Obedience to God is never a waste. My friend ran for office out of obedience to God's direction, and I worked within his campaign for the same reason. Quite simply, we were doing what God had asked us to do.
There are many people in the Bible who obeyed God without seeing success. Abraham obeyed God by leaving his homeland and traveling to the land God had promised him, where he lived in tents his entire life, never seeing God's promises fulfilled. Moses obeyed God by demanding that Pharaoh free the Israelites, only to face Pharaoh's obstinate refusal and even harsher conditions for the Israelite slaves. Jeremiah obeyed God by preaching faithfully for nearly seventy years, even though the people refused to listen to his message, disregarded his counsel, imprisoned him, and tried to kill him. Hosea obeyed God by taking a wife that God had told him would be unfaithful and who ended up leaving him and giving herself to prostitution. Hebrews 11:35-39 describes people who obeyed God but still faced torture and death without ever seeing God's promises fulfilled.
History reveals additional stories of men who obeyed God only to end in "failure." David Brainerd was a promising young man who obeyed God's call to preach to the Indians. He died before age thirty, his potential seemingly wasted. Jim Elliot and four other men obeyed God in reaching out to the savage and unreached Auca tribe; they were attacked and murdered on their first trip to meet those people. Adoniram Judson obeyed God in going to Burma, where he faced tremendous trials (including the deaths of two wives and three of his children) and worked seven years before he saw a single convert. Man would look at these situations and declare that these men had wasted their lives.
This sense of a wasted life reaches into the modern day. Pastors give their entire lives to a church, only to see people walk away from God or even to see their efforts destroyed by a church split. Some ministries thrive until a new leader comes along; as the ministry embraces liberalism, it would seem that the founder's efforts were wasted. Dedicated teachers devote their lives to a Christian school only to have that ministry close down for lack of finances. I personally know two good men who obeyed God by taking on a pastorate in a new place, only to have Him direct them back to their previous place of service in only a year or two. Parents pour out their lives trying to encourage their children to walk in God's ways, only to see them turn their backs on God. Believers witness to friends, family, and coworkers for years with no apparent result. In each of these cases, it seems that the effort, perhaps the entire life, was wasted, even though it was based on obedience to God.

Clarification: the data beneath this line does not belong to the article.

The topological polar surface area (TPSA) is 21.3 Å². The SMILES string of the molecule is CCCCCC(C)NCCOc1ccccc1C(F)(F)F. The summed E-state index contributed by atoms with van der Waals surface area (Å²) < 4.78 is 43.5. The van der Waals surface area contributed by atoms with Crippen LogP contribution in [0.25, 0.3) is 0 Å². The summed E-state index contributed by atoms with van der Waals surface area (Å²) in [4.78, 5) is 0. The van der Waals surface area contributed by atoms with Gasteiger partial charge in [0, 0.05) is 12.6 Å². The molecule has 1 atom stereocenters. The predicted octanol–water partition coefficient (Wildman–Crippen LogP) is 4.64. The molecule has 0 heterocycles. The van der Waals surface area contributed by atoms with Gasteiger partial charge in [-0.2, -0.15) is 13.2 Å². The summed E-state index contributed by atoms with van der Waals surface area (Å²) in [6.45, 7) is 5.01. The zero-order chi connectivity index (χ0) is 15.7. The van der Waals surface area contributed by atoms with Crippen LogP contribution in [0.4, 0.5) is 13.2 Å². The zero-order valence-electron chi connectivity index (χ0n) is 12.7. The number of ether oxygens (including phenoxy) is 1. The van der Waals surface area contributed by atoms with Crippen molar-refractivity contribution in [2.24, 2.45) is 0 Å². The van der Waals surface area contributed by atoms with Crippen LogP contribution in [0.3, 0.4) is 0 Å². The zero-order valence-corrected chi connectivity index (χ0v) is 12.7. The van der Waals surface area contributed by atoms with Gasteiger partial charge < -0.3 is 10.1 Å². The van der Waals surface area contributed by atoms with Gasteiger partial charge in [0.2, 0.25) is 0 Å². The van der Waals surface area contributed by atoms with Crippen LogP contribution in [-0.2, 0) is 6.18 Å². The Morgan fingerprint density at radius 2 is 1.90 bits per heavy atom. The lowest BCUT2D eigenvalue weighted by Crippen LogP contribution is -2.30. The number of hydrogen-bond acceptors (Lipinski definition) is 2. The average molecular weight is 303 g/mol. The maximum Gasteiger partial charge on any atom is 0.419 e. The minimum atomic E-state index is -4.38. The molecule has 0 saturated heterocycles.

Obedience is linked to difficulty. Hebrews 5:8 reveals that even Jesus learned obedience through suffering. Obedience is not learned by a life that is easy or that follows what the person wants. Children, for example, do not learn obedience by being commanded to go for ice cream or play a game; they learn obedience when they are instructed to eat their green beans or clean their room. When life is hard, disappointing, or seems worthless, but a believer follows God anyway, he is learning deeper and more consistent obedience.
Army boot camp provides another good illustration. Some of the instructions and drills may seem extreme, unreasonable, cruel, pointless, counterproductive, or even impossible, but learning obedience is critical both to the individual soldier and to the army as a whole. Obedience makes a man into a soldier, and it makes a group of soldiers into a unit that is prepared to face the enemy, follow commands, and act purposefully in battle. On D-Day thousands of young soldiers obeyed the command to storm the beaches of Normandy, and huge numbers of them died in the process. While it is sad that those men had to die, an objective view of history confirms that they had to. Their loss was not a waste, because it was only through that loss that the objective of victory could be achieved.
Whether it be the Bible characters, the historical figures, or the modern day examples listed above, obedience (and the resulting loss) is necessary in order to achieve a greater objective. All of those people were right to obey God. They may never have seen the results of their obedience, but God worked through each obedient response to achieve His desired objective and sometimes a dramatic victory. In spite of the confusion, frustration, or discouragement, the outcome of obedience must be entrusted to God. Obedience is always the right thing to do. It reveals a heart that trusts God. It demonstrates a submission to follow Him. It shows a sensitive spirit that is dedicated to God.
God receives glory when Christians obey. He also honors that obedience and uses it within His plan. God determines the outcome; He only asks believers to follow His leading. Whatever God asks, even if it seems hard, if success seems unlikely, or if past results have been disappointing, the believer must obey God. Then in spite of the results that people see, the obedience is never wasted.
"The people said to Joshua, 'We will serve the LORD our God and we will obey his voice.'" Joshua 24:24 (NASB)